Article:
Now the state ranks districts using a program that has been called the seventh best in the country by The Princeton Review and the fourth best in the nation by Education Week. When state rankings were first issued, Lafayette ranked 18th.Â Last year, we were 20th. This year, we rank 22nd.Â But our overall rank is not the worst of the news.Â We rank 30th in the state in the education of minority students.Â In the "performance gap" between black and white students, we rank 61st out of 68 districts.Â However, we did even worse when it comes to the education of "at-risk" students, 34th last year and 35th this year, indicating, yet again, that poverty is more of an issue than race.
The Chamber of Commerce brought in an expert in December 2004 who told us exactly what to do if we were serious about "improving" student performance, especially for our lowest performing kids, and it involved lowering class sizes. Since then, we have done exactly the opposite. By the way, the staff's presentation also attempts to establish that we have "small" classes.Â In fact, their presentation claims that "56.3% of our classes have 20 or less students."Â For these numbers to be accurate, they can only be talking about percentages or ratios, which the Chamber's expert specifically said we must not do.
According to all the research and the expert the Chamber brought in, a "small" class is between 13 and 17 students.Â We do not have "small" classes in Lafayette, not even close.Â Anyone who doubts that need only ask a teacher. In fact, we have not lowered class sizes in the critical grades of K-3 since 1998, and as our class sizes have gone up, our state rankings have continued to go down.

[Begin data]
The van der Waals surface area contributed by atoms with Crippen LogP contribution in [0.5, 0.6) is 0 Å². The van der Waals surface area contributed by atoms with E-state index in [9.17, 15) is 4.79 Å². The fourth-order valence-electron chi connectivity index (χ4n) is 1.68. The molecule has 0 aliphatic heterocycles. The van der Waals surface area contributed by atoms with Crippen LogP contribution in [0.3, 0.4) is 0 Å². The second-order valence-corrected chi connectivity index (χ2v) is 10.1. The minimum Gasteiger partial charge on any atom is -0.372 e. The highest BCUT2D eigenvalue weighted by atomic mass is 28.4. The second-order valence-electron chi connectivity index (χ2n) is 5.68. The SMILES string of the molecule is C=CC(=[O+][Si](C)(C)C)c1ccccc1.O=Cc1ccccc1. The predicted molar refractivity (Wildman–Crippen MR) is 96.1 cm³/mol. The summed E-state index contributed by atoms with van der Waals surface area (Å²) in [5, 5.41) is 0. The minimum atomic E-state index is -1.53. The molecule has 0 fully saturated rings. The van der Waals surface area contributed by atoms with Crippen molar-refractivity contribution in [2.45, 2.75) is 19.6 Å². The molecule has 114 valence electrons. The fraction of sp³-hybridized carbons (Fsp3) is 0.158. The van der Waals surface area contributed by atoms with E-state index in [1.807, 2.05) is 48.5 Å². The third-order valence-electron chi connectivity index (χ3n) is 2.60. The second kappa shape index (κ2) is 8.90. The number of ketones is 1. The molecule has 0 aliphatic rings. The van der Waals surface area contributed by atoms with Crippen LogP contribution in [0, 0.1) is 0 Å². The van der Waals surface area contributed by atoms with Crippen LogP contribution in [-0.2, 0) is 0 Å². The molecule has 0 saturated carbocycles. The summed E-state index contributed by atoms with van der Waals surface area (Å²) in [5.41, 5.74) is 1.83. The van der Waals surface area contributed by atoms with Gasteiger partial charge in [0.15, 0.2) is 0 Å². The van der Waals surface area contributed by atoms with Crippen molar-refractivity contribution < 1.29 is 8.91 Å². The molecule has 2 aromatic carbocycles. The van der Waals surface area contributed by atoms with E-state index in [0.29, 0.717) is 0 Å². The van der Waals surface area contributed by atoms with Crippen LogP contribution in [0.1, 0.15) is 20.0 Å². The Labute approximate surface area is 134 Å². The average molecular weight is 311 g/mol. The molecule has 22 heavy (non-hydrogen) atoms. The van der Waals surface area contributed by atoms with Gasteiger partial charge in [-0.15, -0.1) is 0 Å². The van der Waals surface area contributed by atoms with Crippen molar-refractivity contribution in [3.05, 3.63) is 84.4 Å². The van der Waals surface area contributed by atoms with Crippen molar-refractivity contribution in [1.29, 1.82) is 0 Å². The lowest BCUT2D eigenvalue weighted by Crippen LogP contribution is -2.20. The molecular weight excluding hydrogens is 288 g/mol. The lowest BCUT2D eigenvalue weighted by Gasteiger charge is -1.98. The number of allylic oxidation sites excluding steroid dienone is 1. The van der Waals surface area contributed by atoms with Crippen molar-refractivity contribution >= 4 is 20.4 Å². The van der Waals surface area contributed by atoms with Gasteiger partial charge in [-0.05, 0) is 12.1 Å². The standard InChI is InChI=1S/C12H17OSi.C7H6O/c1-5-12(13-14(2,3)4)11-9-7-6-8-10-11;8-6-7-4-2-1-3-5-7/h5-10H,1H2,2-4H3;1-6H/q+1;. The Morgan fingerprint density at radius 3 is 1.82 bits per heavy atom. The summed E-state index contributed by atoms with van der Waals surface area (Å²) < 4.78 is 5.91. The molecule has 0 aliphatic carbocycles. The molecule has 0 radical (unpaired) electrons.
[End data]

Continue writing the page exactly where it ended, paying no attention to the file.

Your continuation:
If we do not do something about this now, we will end up with more schools in the same situation as N. P. Moss. This is one board member who is prepared to hold someone accountable.
Greenstein is accused of lying under oath in testimony about his role in the awarding of a $200 million state contract to his former employer, CNSI, to provide Medicaid billing and fraud oversight services.
The New Orleans Saints are taking a critical look at their first victory of the season.
Candidates running for districts 1, 2 and 3 of the school board will kick-off the first of a three night series of forums at the LITE Center.
The Louisiana Democratic Party may have endorsed former Gov. Edwin Edwards for Congress, but the state's highest elected Democratic official won't be doing the same.
Rights of same-sex military families vary; airstrikes begin against ISIS; WHO warns about Ebola and more national and international news for Tuesday, September 23, 2014.
Tuesday's Blogs from the Bog!
The city-parish president formed a company in early August, Durel Properties LLC, and has a buy/sell agreement for his first office building.
Numerous local media outlets are reporting that State District Judge Ed Rubin has ruled unconstitutional the state’s ban on same-sex marriage.